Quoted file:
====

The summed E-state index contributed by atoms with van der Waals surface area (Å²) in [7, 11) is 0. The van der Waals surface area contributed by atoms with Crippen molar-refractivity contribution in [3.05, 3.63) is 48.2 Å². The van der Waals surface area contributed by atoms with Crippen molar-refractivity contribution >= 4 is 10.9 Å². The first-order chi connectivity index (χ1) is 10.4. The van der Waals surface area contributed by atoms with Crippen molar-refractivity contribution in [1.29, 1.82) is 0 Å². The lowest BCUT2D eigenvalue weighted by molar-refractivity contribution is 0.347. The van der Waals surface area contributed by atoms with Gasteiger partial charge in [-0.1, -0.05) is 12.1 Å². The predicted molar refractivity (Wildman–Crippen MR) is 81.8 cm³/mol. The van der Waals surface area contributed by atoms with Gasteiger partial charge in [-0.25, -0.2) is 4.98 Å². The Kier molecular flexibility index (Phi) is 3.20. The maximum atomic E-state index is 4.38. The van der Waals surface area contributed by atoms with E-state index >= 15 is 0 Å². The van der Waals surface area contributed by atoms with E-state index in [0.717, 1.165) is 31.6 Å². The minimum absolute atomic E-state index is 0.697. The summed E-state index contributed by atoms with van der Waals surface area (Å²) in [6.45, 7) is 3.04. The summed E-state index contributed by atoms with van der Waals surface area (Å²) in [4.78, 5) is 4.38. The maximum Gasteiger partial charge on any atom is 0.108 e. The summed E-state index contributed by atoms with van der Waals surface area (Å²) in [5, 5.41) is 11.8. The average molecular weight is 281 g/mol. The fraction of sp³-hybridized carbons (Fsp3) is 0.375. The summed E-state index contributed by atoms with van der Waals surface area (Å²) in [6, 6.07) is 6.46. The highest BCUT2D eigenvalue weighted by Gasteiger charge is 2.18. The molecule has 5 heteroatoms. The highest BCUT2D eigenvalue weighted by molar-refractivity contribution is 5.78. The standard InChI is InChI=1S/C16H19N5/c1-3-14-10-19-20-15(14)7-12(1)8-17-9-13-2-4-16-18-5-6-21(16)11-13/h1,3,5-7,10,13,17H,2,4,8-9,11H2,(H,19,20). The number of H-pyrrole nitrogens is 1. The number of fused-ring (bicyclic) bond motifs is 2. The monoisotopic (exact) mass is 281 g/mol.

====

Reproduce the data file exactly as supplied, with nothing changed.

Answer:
The summed E-state index contributed by atoms with van der Waals surface area (Å²) in [7, 11) is 0. The van der Waals surface area contributed by atoms with Crippen molar-refractivity contribution in [3.05, 3.63) is 48.2 Å². The van der Waals surface area contributed by atoms with Crippen molar-refractivity contribution >= 4 is 10.9 Å². The first-order chi connectivity index (χ1) is 10.4. The van der Waals surface area contributed by atoms with Crippen molar-refractivity contribution in [1.29, 1.82) is 0 Å². The lowest BCUT2D eigenvalue weighted by molar-refractivity contribution is 0.347. The van der Waals surface area contributed by atoms with Gasteiger partial charge in [-0.1, -0.05) is 12.1 Å². The predicted molar refractivity (Wildman–Crippen MR) is 81.8 cm³/mol. The van der Waals surface area contributed by atoms with Gasteiger partial charge in [-0.25, -0.2) is 4.98 Å². The Kier molecular flexibility index (Phi) is 3.20. The maximum atomic E-state index is 4.38. The van der Waals surface area contributed by atoms with E-state index >= 15 is 0 Å². The van der Waals surface area contributed by atoms with E-state index in [0.717, 1.165) is 31.6 Å². The minimum absolute atomic E-state index is 0.697. The summed E-state index contributed by atoms with van der Waals surface area (Å²) in [6.45, 7) is 3.04. The summed E-state index contributed by atoms with van der Waals surface area (Å²) in [4.78, 5) is 4.38. The maximum Gasteiger partial charge on any atom is 0.108 e. The summed E-state index contributed by atoms with van der Waals surface area (Å²) in [5, 5.41) is 11.8. The average molecular weight is 281 g/mol. The fraction of sp³-hybridized carbons (Fsp3) is 0.375. The summed E-state index contributed by atoms with van der Waals surface area (Å²) in [6, 6.07) is 6.46. The highest BCUT2D eigenvalue weighted by Gasteiger charge is 2.18. The molecule has 5 heteroatoms. The highest BCUT2D eigenvalue weighted by molar-refractivity contribution is 5.78. The standard InChI is InChI=1S/C16H19N5/c1-3-14-10-19-20-15(14)7-12(1)8-17-9-13-2-4-16-18-5-6-21(16)11-13/h1,3,5-7,10,13,17H,2,4,8-9,11H2,(H,19,20). The number of H-pyrrole nitrogens is 1. The number of fused-ring (bicyclic) bond motifs is 2. The monoisotopic (exact) mass is 281 g/mol.